Using Angular's Base HREF in Paths

August 7, 2021
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I was recently working with a client and they were having an odd problem with Angular. They’d build their Angular apps in isolation then move them into an ASP.NET Core project and their asset links would break. Let’s look at why this happens and how to address it.

The problem comes down to this simple idea. So the HTML looked like this:

<div>
  <img src="/assets/img/comingsoon.jpg" 
       alt="logo" 
       class="logo">
</div>

This works when running the project directly via ‘ng serve’ because the file is in the assets folder:

Project

Project Path to /assets/img/comingsoon.jpg

When deploying the app to an ASP.NET Core project, it works…as soon as it’s being deployed to the root of project. The problem is that the Angular app just renders HTML for the browser to load the images. So the absolute URL (e.g. starting with a slash) assumes that it is going to be deployed to the root of the resulting webserver. But what if it’s not deployed that way. A common case is when it’s deployed to IIS as a website in a folder of a site. For example:

A nested app in IIS

In ASP.NET’s Razor handles this by using the tilde syntax:

<img src="~/img/2019/keynote-speaker.jpg" 
     alt-="Speaker Name" 
     class="img-responsive img-circle col-md-3" />

The tilde (~) tells ASP.NET Core to use the root of the app (whether that be the root of the site, or the App root in IIS). For Angular, we needed a different approach. Luckily, Angular already needed to know this for their own needs.

In Angular, they use a header value (base) to specify where this app is hosted:

<!doctype html>
<html lang="en">
<head>
  <meta charset="utf-8">
  <title>NgRootdir</title>
  <base href="/">
  <meta name="viewport" content="width=device-width, initial-scale=1">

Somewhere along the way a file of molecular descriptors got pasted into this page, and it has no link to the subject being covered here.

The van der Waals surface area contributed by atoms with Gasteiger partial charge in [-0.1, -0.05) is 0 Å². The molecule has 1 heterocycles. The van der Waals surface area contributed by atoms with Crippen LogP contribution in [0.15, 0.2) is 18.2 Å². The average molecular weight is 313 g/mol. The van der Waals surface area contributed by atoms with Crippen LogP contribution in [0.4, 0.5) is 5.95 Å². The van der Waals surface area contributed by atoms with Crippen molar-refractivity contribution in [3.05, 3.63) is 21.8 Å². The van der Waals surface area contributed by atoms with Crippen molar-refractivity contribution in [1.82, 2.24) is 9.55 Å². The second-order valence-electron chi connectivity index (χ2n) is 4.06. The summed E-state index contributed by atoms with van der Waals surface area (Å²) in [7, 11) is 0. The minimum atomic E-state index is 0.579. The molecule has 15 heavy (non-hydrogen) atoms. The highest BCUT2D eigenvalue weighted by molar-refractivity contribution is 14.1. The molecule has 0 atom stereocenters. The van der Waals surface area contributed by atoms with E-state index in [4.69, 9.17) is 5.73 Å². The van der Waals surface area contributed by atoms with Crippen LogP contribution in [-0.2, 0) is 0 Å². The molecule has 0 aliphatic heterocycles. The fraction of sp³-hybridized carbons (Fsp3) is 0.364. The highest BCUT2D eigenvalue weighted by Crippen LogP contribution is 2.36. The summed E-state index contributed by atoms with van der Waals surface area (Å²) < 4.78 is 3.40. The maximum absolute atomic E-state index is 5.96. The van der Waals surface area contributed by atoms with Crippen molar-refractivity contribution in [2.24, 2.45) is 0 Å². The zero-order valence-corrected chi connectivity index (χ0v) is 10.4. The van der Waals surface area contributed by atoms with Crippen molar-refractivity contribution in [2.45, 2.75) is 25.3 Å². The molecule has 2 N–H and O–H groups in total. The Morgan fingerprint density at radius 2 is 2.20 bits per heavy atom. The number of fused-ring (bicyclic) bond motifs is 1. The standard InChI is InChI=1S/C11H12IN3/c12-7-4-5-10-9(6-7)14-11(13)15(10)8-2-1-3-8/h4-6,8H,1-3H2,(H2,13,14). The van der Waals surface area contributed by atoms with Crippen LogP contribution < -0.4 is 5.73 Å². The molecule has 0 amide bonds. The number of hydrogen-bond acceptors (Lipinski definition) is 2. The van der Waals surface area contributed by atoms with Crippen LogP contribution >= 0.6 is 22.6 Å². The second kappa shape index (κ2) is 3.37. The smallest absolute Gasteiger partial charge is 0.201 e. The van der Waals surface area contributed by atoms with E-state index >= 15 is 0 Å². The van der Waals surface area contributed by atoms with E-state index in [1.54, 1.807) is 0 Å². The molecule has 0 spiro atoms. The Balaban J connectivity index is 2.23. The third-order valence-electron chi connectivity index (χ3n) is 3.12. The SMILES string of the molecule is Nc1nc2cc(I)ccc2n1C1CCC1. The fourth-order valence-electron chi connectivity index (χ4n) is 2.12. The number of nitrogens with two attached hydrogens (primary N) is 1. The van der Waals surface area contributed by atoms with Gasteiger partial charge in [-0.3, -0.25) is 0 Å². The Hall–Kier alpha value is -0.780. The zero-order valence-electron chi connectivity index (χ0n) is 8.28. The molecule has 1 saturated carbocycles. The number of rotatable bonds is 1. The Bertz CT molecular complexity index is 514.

<link rel="icon" type="image/x-icon" href="favicon.ico">
</head>
<body>
  <app-root></app-root>
</body>
</html>

The base element’s href tells Angular how to deal with URLs but it doesn’t extend to HTML markup. In order to use this, we have to do some work. I found this out through a StackOverflow question answered by Ian Campbell:

The trick is to create a function for returning the Base HREF from PlatformLocation:

export function getBaseHref(platformLocation: PlatformLocation): string {
  return platformLocation.getBaseHrefFromDOM();
}

You can then use this to allow the value to be injected into components by creating a Provider:

@NgModule({
  declarations: [
    AppComponent
  ],
  imports: [
    BrowserModule
  ],
  providers: [
    {
      provide: APP_BASE_HREF,
      useFactory: getBaseHref,
      deps: [PlatformLocation]
    }
  ],
  bootstrap: [AppComponent]
})

Once this is done, you can just inject the APP_BASE_HREF into your components via the @Inject decorator:

export class AppComponent {
  title = 'ng-rootdir';
  
  constructor(@Inject(APP_BASE_HREF) public baseHref:string) {
  }
}

With that baseHref in your class, you can use it in the markup:

<div>
  <img [src]="baseHref + '/assets/img/comingsoon.jpg'" 
       alt="logo" 
       class="logo">
</div>

By adding the baseHref to the start of the image URL, it can work in both scenarios. With this in place you can use the Base HREF in other places as well.

Interested?